Bank of America, U.S. SEC say execs not liable on Merrill bonuses

September 9, 2009

Bank of America CEO Ken Lewis in this  February 11, 2009 file photo. Bank of America Corp shareholders voted to oust Lewis as chairman of the board on April 29, 2009 after months of mounting criticism of his stewardship of the largest U.S. bank. REUTERS/Larry Downing/Files By Jonathan Stempel
NEW YORK, Sept 9 (Reuters) – Bank of America Corp and the U.S. Securities and Exchange Commission made a third and perhaps final push to convince a federal judge to approve a settlement over the alleged misleading disclosure of Merrill Lynch & Co bonuses, saying executives should not be charged.

U.S. District Judge Jed Rakoff in Manhattan has twice refused to sign off on the $33 million settlement, demanding more details about who knew what about the $3.6 billion of bonuses at the time they were authorized.

The judge has expressed incredulity at the SEC’s allowing the bank to avoid disclosures by asserting that top officials, including Chief Executive Kenneth Lewis, relied on lawyers to make decisions about the disclosures. He has said the settlement might not be “remotely reasonable” if the bank in fact lied about the bonuses.

It remains unclear whether Wednesday’s filings will lead to approval of the settlement. Rakoff could hold a hearing on the matter, the bank and the SEC could try to renegotiate the settlement, or more litigation could ensue.

Complicating the matter are lawsuits that New York Attorney General Andrew Cuomo threatened on Tuesday to bring against bank executives for failing to reveal material information about the merger. These include the bonuses, Merrill’s $15.8 billion fourth-quarter loss and the bank’s efforts to back out of the transaction before it closed on Jan. 1.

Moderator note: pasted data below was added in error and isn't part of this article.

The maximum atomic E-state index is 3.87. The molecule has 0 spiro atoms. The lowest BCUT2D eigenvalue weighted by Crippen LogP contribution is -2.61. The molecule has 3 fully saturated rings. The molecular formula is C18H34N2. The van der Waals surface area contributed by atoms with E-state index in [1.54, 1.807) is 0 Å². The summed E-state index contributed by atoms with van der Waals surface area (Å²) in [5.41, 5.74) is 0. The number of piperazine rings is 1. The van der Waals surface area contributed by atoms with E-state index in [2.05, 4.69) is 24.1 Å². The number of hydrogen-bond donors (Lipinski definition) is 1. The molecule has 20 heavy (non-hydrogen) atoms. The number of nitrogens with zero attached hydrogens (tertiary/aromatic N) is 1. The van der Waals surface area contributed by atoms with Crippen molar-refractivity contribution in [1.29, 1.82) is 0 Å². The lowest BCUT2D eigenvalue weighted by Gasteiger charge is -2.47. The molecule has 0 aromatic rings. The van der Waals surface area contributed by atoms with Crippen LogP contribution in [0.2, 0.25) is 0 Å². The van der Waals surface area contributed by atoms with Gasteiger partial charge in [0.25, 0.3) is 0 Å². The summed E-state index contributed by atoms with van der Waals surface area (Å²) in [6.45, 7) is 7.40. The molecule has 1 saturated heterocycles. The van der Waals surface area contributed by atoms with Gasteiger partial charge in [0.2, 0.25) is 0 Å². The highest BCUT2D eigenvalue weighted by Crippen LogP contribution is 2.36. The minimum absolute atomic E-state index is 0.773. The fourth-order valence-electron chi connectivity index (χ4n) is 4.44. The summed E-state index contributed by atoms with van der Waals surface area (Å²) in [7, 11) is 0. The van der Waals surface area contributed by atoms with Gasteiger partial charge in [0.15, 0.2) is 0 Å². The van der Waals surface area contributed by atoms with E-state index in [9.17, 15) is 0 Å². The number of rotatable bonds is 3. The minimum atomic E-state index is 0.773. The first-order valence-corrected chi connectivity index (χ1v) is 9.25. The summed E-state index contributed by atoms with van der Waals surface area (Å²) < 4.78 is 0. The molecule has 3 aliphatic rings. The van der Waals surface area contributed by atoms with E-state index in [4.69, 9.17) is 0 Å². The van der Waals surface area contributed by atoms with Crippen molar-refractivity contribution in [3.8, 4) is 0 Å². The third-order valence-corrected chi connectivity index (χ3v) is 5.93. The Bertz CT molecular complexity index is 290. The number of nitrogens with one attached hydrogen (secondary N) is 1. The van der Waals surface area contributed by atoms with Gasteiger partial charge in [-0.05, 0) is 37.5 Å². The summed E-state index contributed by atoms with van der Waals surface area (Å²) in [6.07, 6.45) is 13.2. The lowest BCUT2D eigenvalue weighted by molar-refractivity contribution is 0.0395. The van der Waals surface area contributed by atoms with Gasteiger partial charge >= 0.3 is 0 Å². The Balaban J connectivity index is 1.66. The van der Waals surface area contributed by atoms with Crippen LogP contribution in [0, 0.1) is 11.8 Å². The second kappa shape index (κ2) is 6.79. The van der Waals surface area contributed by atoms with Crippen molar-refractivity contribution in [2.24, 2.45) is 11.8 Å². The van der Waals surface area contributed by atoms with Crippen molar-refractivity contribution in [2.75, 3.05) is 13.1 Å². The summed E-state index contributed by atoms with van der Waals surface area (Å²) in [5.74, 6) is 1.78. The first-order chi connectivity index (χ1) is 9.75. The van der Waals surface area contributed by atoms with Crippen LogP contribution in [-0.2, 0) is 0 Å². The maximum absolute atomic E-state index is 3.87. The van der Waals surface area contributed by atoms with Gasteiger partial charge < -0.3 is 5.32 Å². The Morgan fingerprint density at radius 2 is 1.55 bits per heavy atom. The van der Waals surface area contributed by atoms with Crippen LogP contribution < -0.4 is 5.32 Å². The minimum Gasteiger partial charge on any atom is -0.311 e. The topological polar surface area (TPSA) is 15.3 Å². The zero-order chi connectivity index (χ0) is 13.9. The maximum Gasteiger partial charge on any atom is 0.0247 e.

Lewis Liman, a partner at Cleary Gottlieb Steen & Hamilton LLP representing the bank, called Cuomo’s premise “simply wrong,” saying the bank has not “offered reliance on legal advice as a justification for its disclosures.”

Cuomo’s office did not immediately return a request for comment.

In its Wednesday court filing, the SEC said that, while the bank “plainly violated” proxy disclosure rules, the proposed settlement is “fair, reasonable, adequate and in the public interest.”

The SEC also said there is not enough evidence for charges against individual executives, some of whom have said they relied on their lawyers as to what to disclose.

Bank of America, for its part, said there is “no evidence that any individual is culpable,” and no basis for showing that anyone at the bank or Merrill sought to lie to shareholders.

The Charlotte, North Carolina-based bank also called “far-fetched” the idea it could have fooled shareholders into believing it would retain key Merrill employees if it did not authorize bonuses that had come to be “traditionally received” on Wall Street.

“If the settlement is not approved, Bank of America stands ready to litigate,” the bank said.

Bank of America shares were up 3 cents at $17.05 in afternoon trading. They traded at $33.74 when the Merrill purchase was announced last Sept. 15, the same morning that Lehman Brothers Holdings IncĀ  went bankrupt.

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